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Tuesday December 12th 2017

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Safer Computing: Safer Social Media

By David Frier

We live in the age of social media, that’s for sure. Facebook claims over 2 billion people as its users. Twitter is how we first get breaking news, how we know it’s time to turn on CNN or MSNBC to see what happened when the earth moved in Iran, how the Executive Branch of the US government distracts the press and the people from its horrifying agenda.

To keep up with sorta friends from high school, third cousins, and D-list celebs, we give Internet companies startling amounts of information about ourselves and our activities. Not using social media at all is an option, but not one many of us take. I use Twitter 95% in read-only mode. I use Facebook and LinkedIn not at all. I use Google+ more actively, and most of you reading this just went either, “uh, what’s Google+?” or, “I didn’t know anyone still used that!”

The reason I don’t use Facebook or LinkedIn comes down to the privacy nightmare that these social network products are. As the saying goes, “If you’re not paying, you’re not a customer. You’re the product.” Consider that whatever benefit you get from the use of these sites, you pay for it with information about your life, your family, your friends. Everything you post is analyzed in detail that would shock you.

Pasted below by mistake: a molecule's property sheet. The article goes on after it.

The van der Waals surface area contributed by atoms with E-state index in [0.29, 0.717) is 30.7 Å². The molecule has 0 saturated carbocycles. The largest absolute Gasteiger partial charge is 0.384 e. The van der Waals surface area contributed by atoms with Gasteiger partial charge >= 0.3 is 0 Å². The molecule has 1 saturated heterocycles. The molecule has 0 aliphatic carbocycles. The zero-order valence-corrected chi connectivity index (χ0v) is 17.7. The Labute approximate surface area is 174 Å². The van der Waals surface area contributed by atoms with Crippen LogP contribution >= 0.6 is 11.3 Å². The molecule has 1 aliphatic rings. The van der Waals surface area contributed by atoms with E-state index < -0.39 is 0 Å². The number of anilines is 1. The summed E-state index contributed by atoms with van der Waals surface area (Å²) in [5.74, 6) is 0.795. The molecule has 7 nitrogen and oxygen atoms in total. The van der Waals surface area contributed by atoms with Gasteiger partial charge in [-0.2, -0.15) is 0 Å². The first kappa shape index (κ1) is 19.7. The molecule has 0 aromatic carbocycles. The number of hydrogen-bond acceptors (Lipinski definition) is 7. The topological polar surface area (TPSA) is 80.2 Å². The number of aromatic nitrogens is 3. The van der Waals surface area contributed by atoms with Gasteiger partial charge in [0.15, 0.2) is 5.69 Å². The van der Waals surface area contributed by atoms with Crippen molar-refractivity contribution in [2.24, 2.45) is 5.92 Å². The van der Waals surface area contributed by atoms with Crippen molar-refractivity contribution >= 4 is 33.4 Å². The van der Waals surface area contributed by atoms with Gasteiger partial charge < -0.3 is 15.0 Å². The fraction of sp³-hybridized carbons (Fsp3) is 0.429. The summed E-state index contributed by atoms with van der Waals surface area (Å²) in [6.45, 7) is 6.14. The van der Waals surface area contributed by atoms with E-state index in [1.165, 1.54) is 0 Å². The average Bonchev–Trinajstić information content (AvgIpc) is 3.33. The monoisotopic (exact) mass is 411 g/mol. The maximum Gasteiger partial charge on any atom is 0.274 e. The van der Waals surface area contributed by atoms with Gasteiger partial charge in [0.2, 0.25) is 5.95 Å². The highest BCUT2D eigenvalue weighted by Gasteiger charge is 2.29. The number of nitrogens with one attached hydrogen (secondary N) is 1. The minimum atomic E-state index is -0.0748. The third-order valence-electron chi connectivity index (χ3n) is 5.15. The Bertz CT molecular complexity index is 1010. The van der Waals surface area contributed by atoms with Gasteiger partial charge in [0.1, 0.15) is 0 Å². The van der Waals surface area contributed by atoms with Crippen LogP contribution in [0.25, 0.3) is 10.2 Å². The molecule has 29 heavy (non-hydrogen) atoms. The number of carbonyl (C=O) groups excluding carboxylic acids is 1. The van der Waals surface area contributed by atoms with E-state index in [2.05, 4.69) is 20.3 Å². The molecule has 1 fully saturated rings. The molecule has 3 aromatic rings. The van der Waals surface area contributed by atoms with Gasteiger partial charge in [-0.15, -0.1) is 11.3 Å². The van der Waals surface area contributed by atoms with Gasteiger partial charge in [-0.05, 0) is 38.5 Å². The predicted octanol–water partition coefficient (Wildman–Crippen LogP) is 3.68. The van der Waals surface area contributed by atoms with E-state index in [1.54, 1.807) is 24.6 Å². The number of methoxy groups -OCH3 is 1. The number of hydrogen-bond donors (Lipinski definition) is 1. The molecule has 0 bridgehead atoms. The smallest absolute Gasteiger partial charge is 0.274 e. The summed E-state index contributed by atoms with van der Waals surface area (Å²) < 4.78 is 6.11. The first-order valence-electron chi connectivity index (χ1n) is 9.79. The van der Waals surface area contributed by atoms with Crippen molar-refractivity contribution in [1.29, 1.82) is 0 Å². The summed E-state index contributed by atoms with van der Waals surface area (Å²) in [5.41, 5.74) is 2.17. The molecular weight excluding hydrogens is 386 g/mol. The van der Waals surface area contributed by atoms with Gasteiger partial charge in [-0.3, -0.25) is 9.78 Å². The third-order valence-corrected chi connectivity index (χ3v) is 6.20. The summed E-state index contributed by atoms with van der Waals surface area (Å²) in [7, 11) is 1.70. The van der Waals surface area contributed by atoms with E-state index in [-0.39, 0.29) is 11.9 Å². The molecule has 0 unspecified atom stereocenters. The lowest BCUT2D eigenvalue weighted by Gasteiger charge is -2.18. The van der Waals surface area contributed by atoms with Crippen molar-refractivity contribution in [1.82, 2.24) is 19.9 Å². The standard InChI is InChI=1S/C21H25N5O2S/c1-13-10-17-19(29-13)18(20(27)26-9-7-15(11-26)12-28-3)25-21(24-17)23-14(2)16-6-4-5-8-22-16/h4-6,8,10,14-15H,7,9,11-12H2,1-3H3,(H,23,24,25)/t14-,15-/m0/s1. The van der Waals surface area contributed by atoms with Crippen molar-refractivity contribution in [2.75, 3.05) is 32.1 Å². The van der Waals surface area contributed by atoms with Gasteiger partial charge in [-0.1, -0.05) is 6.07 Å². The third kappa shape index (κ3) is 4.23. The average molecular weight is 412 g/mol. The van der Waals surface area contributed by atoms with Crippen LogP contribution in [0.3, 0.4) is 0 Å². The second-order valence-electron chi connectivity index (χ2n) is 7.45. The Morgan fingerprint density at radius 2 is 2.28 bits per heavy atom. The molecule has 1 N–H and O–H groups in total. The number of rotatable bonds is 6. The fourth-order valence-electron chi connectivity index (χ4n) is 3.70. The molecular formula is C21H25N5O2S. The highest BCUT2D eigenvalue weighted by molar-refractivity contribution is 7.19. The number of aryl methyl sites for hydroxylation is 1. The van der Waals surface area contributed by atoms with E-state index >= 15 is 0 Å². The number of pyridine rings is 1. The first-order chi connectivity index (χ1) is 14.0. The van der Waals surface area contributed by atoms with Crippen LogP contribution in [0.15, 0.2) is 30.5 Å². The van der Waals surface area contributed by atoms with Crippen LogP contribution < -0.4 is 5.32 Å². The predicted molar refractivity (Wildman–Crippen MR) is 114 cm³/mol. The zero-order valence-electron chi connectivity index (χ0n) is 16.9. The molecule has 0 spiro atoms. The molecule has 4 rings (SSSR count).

So the least you can do is not to overdo the sharing. Lock down what you place online so that only the audience you intend can enjoy it. It means, in general, going into the Privacy and Security settings, and taking a lot of options that are not the default. Because the products you’re using are guiding you to share and share and share some more. The more you share, the more their shares appreciate.

Here is a roundup of fairly current articles that will guide you how to max out the privacy possible in all the major social media products

Like everything in information security, this is a trade-off. How much you want to protect your privacy vs. how much you want to take advantage of the instant connections and the interest groups you can find in the virtual worlds of social media. Not everyone will choose my complete abstention from “major” networks, and I don’t expect them to.

But one final word: To whatever extent you can live with it, please try not to use these products on your phones. Yes, I know, the spur-of-the-moment selfie or Hey Internet! Look At My Food! moment when you’re out can be irresistible. But every single social media app does much, much more than you visualize with the information you give it by letting it operate on your phone. You location — at all times. Your contacts. Whatever your phone’s camera can see or its mic can hear. Anytime. Please, think about it.

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